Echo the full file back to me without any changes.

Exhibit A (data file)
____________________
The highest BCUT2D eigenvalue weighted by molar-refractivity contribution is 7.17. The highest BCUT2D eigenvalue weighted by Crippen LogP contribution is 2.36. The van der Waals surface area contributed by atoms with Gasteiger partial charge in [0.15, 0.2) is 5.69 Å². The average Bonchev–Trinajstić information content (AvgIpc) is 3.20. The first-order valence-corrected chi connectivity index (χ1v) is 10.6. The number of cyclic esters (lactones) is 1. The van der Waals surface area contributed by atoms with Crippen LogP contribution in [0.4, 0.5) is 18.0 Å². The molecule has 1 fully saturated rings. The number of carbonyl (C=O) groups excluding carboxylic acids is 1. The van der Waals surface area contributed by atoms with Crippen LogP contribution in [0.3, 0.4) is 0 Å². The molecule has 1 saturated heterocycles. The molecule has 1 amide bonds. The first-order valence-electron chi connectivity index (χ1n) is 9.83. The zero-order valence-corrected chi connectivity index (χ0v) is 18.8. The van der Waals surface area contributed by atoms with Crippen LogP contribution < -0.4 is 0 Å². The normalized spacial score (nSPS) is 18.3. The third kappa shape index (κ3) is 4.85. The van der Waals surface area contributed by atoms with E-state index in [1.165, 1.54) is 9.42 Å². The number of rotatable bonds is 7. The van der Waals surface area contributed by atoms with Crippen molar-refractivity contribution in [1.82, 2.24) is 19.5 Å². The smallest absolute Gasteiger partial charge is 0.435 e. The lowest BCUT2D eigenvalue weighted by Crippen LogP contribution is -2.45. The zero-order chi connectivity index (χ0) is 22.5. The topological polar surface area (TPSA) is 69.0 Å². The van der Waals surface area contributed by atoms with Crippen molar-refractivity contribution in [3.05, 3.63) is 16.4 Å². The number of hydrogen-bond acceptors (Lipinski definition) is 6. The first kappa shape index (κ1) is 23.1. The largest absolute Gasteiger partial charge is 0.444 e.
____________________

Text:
The highest BCUT2D eigenvalue weighted by molar-refractivity contribution is 7.17. The highest BCUT2D eigenvalue weighted by Crippen LogP contribution is 2.36. The van der Waals surface area contributed by atoms with Gasteiger partial charge in [0.15, 0.2) is 5.69 Å². The average Bonchev–Trinajstić information content (AvgIpc) is 3.20. The first-order valence-corrected chi connectivity index (χ1v) is 10.6. The number of cyclic esters (lactones) is 1. The van der Waals surface area contributed by atoms with Crippen LogP contribution in [0.4, 0.5) is 18.0 Å². The molecule has 1 fully saturated rings. The number of carbonyl (C=O) groups excluding carboxylic acids is 1. The van der Waals surface area contributed by atoms with Crippen LogP contribution in [0.3, 0.4) is 0 Å². The molecule has 1 saturated heterocycles. The molecule has 1 amide bonds. The first-order valence-electron chi connectivity index (χ1n) is 9.83. The zero-order valence-corrected chi connectivity index (χ0v) is 18.8. The van der Waals surface area contributed by atoms with Crippen LogP contribution < -0.4 is 0 Å². The normalized spacial score (nSPS) is 18.3. The third kappa shape index (κ3) is 4.85. The van der Waals surface area contributed by atoms with E-state index in [1.165, 1.54) is 9.42 Å². The number of rotatable bonds is 7. The van der Waals surface area contributed by atoms with Crippen molar-refractivity contribution in [1.82, 2.24) is 19.5 Å². The smallest absolute Gasteiger partial charge is 0.435 e. The lowest BCUT2D eigenvalue weighted by Crippen LogP contribution is -2.45. The zero-order chi connectivity index (χ0) is 22.5. The topological polar surface area (TPSA) is 69.0 Å². The van der Waals surface area contributed by atoms with Crippen molar-refractivity contribution in [3.05, 3.63) is 16.4 Å². The number of hydrogen-bond acceptors (Lipinski definition) is 6. The first kappa shape index (κ1) is 23.1. The largest absolute Gasteiger partial charge is 0.444 e.